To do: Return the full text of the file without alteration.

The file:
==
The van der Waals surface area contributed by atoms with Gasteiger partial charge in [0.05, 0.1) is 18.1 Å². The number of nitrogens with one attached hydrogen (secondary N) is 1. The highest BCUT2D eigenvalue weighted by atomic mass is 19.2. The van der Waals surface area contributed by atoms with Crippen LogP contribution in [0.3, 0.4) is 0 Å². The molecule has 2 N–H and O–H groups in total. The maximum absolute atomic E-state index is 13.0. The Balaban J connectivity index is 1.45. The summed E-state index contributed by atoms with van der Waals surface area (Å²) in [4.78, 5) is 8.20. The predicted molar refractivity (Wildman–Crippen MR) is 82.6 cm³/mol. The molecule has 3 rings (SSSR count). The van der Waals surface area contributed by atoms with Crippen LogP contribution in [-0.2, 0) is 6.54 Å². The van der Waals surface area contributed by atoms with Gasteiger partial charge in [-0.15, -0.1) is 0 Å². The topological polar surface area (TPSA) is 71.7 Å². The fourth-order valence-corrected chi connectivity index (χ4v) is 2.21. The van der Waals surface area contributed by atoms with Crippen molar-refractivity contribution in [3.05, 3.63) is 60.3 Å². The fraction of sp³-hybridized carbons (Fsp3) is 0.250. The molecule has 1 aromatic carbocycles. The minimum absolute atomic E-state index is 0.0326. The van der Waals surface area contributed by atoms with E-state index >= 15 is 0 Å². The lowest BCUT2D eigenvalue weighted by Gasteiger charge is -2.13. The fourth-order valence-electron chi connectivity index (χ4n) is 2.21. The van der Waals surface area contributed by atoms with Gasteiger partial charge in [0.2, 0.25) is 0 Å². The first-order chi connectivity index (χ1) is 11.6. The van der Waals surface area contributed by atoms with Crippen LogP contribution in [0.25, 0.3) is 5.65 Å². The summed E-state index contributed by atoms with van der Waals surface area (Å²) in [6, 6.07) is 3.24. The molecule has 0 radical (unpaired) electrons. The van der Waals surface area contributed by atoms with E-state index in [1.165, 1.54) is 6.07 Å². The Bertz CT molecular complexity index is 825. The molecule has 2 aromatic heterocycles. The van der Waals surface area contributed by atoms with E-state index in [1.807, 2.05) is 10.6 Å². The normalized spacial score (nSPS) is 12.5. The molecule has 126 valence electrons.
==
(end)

The van der Waals surface area contributed by atoms with Gasteiger partial charge in [0.05, 0.1) is 18.1 Å². The number of nitrogens with one attached hydrogen (secondary N) is 1. The highest BCUT2D eigenvalue weighted by atomic mass is 19.2. The van der Waals surface area contributed by atoms with Crippen LogP contribution in [0.3, 0.4) is 0 Å². The molecule has 2 N–H and O–H groups in total. The maximum absolute atomic E-state index is 13.0. The Balaban J connectivity index is 1.45. The summed E-state index contributed by atoms with van der Waals surface area (Å²) in [4.78, 5) is 8.20. The predicted molar refractivity (Wildman–Crippen MR) is 82.6 cm³/mol. The molecule has 3 rings (SSSR count). The van der Waals surface area contributed by atoms with Crippen LogP contribution in [-0.2, 0) is 6.54 Å². The van der Waals surface area contributed by atoms with Gasteiger partial charge in [-0.15, -0.1) is 0 Å². The topological polar surface area (TPSA) is 71.7 Å². The fourth-order valence-corrected chi connectivity index (χ4v) is 2.21. The van der Waals surface area contributed by atoms with Crippen molar-refractivity contribution in [3.05, 3.63) is 60.3 Å². The fraction of sp³-hybridized carbons (Fsp3) is 0.250. The molecule has 1 aromatic carbocycles. The minimum absolute atomic E-state index is 0.0326. The van der Waals surface area contributed by atoms with E-state index >= 15 is 0 Å². The lowest BCUT2D eigenvalue weighted by Gasteiger charge is -2.13. The fourth-order valence-electron chi connectivity index (χ4n) is 2.21. The van der Waals surface area contributed by atoms with Gasteiger partial charge in [0.2, 0.25) is 0 Å². The first-order chi connectivity index (χ1) is 11.6. The van der Waals surface area contributed by atoms with Crippen LogP contribution in [0.25, 0.3) is 5.65 Å². The summed E-state index contributed by atoms with van der Waals surface area (Å²) in [6, 6.07) is 3.24. The molecule has 0 radical (unpaired) electrons. The van der Waals surface area contributed by atoms with E-state index in [1.165, 1.54) is 6.07 Å². The Bertz CT molecular complexity index is 825. The molecule has 2 aromatic heterocycles. The van der Waals surface area contributed by atoms with E-state index in [1.807, 2.05) is 10.6 Å². The normalized spacial score (nSPS) is 12.5. The molecule has 126 valence electrons.